We believe our model is superior to any other publicly available real estate investment today but recognize that ultimately our performance will be the measure of whether or not that is true. Last year, Fundrise investors earned an average annual return of approximately 13%!
Tell me how Fundrise is going to change the world.
In ten years, I believe everyone I know will be investing in commercial real estate online — and own the buildings around them. Fundamentally, commercial real estate is a solid, long-term investment that has outperformed every other asset class for decades. However, high fees, middlemen, and fat inefficiencies reduce the returns to individuals. We believe we can use technology to create a real alternative to Wall Street, by allowing people to use the Internet to invest directly in the built environment.
1500 Days is about early retirement. Do you have early retirement dreams? At what age do you think you will retire?
Work is my passion. My retirement dreams entail privatizing a supercollider and building an open source software that makes government work again. Like my father before me, I am a solution looking for a problem.
When you are 90 and look back on your life, what do you hope you have accomplished?
The job of each generation is to push the envelope just a little further — which is about more than just work, investment, or technology. During the 20th Century, fascism and communism threatened to roll back 1,000 years of human progress. I hope to do my small part to push back the darkness.
What is the best money management or investment tool you have come across?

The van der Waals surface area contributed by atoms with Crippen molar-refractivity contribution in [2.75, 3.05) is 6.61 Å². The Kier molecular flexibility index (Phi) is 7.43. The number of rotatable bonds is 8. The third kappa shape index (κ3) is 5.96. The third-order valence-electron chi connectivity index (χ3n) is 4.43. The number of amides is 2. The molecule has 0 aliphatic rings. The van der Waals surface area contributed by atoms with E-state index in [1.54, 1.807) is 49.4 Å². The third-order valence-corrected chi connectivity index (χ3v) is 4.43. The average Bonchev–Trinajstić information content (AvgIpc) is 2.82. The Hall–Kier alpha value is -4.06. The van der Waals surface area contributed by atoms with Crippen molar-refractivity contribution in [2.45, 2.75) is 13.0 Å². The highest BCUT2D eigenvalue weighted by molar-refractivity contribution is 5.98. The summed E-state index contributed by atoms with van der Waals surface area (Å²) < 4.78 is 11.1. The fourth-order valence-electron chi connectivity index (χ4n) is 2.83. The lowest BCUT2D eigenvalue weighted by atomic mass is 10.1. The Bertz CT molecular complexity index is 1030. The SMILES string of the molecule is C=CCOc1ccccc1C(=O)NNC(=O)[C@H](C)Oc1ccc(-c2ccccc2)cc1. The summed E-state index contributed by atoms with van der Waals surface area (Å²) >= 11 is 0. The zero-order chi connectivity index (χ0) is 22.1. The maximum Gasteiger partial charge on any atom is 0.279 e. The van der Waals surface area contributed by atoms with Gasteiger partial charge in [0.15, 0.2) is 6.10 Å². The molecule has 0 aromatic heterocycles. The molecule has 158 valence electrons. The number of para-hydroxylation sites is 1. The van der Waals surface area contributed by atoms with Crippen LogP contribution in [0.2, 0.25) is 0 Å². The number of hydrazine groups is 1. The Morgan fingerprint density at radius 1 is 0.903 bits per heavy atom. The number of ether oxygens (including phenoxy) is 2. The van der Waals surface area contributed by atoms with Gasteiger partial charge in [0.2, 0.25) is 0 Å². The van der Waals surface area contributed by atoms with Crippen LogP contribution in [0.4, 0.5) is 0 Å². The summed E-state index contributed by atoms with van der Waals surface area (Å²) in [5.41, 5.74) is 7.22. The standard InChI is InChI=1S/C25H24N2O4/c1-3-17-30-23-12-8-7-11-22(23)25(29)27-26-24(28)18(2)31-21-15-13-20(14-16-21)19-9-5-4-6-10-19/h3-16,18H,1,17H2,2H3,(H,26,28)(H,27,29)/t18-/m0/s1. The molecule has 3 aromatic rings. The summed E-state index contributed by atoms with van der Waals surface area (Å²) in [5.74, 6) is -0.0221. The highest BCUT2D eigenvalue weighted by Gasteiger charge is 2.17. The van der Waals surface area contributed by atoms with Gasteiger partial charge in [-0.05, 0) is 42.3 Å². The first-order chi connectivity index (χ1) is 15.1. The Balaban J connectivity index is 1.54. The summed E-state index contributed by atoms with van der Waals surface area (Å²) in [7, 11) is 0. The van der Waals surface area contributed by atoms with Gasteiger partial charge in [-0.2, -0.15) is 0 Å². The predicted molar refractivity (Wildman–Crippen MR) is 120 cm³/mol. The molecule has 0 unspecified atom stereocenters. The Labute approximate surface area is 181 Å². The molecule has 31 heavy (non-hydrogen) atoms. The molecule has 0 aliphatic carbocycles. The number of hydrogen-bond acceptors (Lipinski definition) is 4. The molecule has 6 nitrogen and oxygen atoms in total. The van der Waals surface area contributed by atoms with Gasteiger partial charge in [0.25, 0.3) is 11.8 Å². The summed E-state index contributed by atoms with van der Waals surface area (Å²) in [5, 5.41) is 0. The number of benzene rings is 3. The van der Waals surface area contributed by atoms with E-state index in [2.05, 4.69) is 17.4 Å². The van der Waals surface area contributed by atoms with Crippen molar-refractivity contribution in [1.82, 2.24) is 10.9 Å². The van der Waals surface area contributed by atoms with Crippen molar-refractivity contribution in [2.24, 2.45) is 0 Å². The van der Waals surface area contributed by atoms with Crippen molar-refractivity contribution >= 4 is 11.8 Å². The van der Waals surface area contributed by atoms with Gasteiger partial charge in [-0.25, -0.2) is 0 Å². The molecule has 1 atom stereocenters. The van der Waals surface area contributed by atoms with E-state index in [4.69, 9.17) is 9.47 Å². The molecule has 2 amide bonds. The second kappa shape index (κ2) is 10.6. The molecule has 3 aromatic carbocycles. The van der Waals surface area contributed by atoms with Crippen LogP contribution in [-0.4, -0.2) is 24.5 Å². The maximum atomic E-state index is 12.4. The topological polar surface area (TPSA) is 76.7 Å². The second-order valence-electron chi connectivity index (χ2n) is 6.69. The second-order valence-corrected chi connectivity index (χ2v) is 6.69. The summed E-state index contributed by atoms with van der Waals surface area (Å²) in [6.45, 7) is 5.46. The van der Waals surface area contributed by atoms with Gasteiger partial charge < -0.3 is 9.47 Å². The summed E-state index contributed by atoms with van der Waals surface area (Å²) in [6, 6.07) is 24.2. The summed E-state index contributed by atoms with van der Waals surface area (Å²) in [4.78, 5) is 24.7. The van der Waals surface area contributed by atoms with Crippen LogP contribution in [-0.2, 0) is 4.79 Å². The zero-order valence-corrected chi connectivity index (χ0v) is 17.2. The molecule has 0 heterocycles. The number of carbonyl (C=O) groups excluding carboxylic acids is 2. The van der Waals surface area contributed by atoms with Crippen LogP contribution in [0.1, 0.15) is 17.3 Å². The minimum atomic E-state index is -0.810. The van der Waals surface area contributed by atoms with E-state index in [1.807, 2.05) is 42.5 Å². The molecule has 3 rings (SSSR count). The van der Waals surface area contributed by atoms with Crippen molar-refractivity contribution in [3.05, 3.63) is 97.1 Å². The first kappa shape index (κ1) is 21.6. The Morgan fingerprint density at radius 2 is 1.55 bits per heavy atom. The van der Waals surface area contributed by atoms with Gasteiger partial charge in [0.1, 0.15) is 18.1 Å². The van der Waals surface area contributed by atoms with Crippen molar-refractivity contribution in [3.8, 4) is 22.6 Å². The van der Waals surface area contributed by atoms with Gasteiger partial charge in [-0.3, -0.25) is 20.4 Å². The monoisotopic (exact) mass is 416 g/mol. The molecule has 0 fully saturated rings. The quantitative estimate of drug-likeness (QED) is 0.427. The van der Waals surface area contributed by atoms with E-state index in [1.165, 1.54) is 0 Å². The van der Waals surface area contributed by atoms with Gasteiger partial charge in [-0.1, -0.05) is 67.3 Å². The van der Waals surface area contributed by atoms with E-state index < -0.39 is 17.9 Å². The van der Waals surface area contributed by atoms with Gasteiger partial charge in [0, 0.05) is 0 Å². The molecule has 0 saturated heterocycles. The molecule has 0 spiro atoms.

Failure. Once something has really gone wrong for you, then you learn the skeptical mindset of a value investor.
Did your parents teach you about money as a kid? How so?
Yes, I remember my mother crying the night of Black Monday in 1987. We lived alone with my sister and I’ll never forget when she turned to me, at age 12, for consideration and solace. It helped make me the sober investor I am now.
What is your favorite style of beer – and what is your favorite beer in that style?
I’ve always liked strong hops like Dale’s Pale Ale.
What is the best thing you’ve read lately.
Three Body Problem by Cixin Liu. It’s the most popular science fiction novel in China and President Obama read it over the winter holiday. There’s a lot in it.
What do you do for exercise?
I play 11v11 full field soccer. Half the team also works at Fundrise. Our goalie/real estate originator played for the Chicago Fire. Our CTO is the sweeper. Our COO is the centermid, of course.
What do you think about the current state of the overall economy?
I understand why the Federal Reserve and government had to step in to save the economy during the 2008 crisis. At that time, they explicitly chose a long-term balance sheet recession over collapse. However, sustained government intervention in markets will perpetuate greater and greater imbalances. I learned in the Great Recession that an overwhelming macroeconomic shock can swamp even the best micro strategies. Nassim Taleb has it spot on in the book Antifragile.
Thanks Ben for your answers today! No one is pulling for Fundrise more than I am (well, except for you). The idea of real estate investing without tenant screening, holes in drywall and silly excuses for late payments is very appealing…